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Trafalgar Square lights switch-on goes virtual due to virus crisis

Traditional Christmas tree gift from Norway will be unveiled through online stream

20 November, 2020 — By Tom Foot

Ambassador to Norway, Richard Wood, at the tree felling with Oslo’s mayor, Marianne Borgen

A FOUR-tonne Christmas tree is on its way to Trafalgar Square from Oslo in a festive tradition dating to 1947 in defiance of the Covid-19 pandemic.

The giant tree comes with thanks from Norwegians for Britain sheltering their king from the Nazis.

The tree was axed by school children and dignitaries at a felling ceremony in a forest outside Oslo on Tuesday.

Westminster Council will install the tree but the annual Christmas lights switch-on event will not be open to the public.

It will be streamed online, without the public, with performances from the Salvation Army, the Poetry Society and choir of St Martin-in-the-Fields.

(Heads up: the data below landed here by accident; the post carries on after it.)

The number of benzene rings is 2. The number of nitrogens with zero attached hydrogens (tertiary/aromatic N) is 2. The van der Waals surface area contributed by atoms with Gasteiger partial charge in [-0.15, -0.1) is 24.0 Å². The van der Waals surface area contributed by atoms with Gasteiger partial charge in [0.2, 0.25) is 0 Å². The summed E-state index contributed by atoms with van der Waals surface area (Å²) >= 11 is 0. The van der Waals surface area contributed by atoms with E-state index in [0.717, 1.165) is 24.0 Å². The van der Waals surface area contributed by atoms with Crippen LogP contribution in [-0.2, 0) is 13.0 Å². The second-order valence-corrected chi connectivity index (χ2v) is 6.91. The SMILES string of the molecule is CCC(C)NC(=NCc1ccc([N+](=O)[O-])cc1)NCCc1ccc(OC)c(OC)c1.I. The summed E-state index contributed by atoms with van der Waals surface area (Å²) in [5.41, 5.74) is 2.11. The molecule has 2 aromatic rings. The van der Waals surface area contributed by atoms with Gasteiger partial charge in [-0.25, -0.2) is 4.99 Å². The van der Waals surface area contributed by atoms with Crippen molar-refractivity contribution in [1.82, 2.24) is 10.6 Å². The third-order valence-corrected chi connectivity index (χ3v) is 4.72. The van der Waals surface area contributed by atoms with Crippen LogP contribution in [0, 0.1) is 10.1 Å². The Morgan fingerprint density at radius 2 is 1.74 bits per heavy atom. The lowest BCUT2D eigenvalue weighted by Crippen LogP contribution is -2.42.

The four-tonne tree cut for Trafalgar Square

Lord Mayor of Westminster Jonathan Glanz said: “This is the first time since 1947 that we have had to do things differently, but the public’s safety comes first.

“I look forward to hosting a brilliant virtual ceremony for the public to enjoy safely from the comfort of their own homes, to say thank you to our friends in Oslo for their gift of this tree and to properly mark the ‘nation’s Christmas tree’ arriving to take pride of place in Trafalgar Square.

“Now, more than ever, it is important to come together and celebrate this much-loved Christmas tradition, to bring everyone some festive cheer at the end of a difficult year.”

The tradition started in 1947, when King Haakon VII, who ruled Norway for 52 years, sent a tree as a thank-you gift to Britain, to where he had escaped after the Nazi invasion of Norway.

• The virtual tree lighting ceremony will be on December 3 at 6pm, via YouTube and Facebook.


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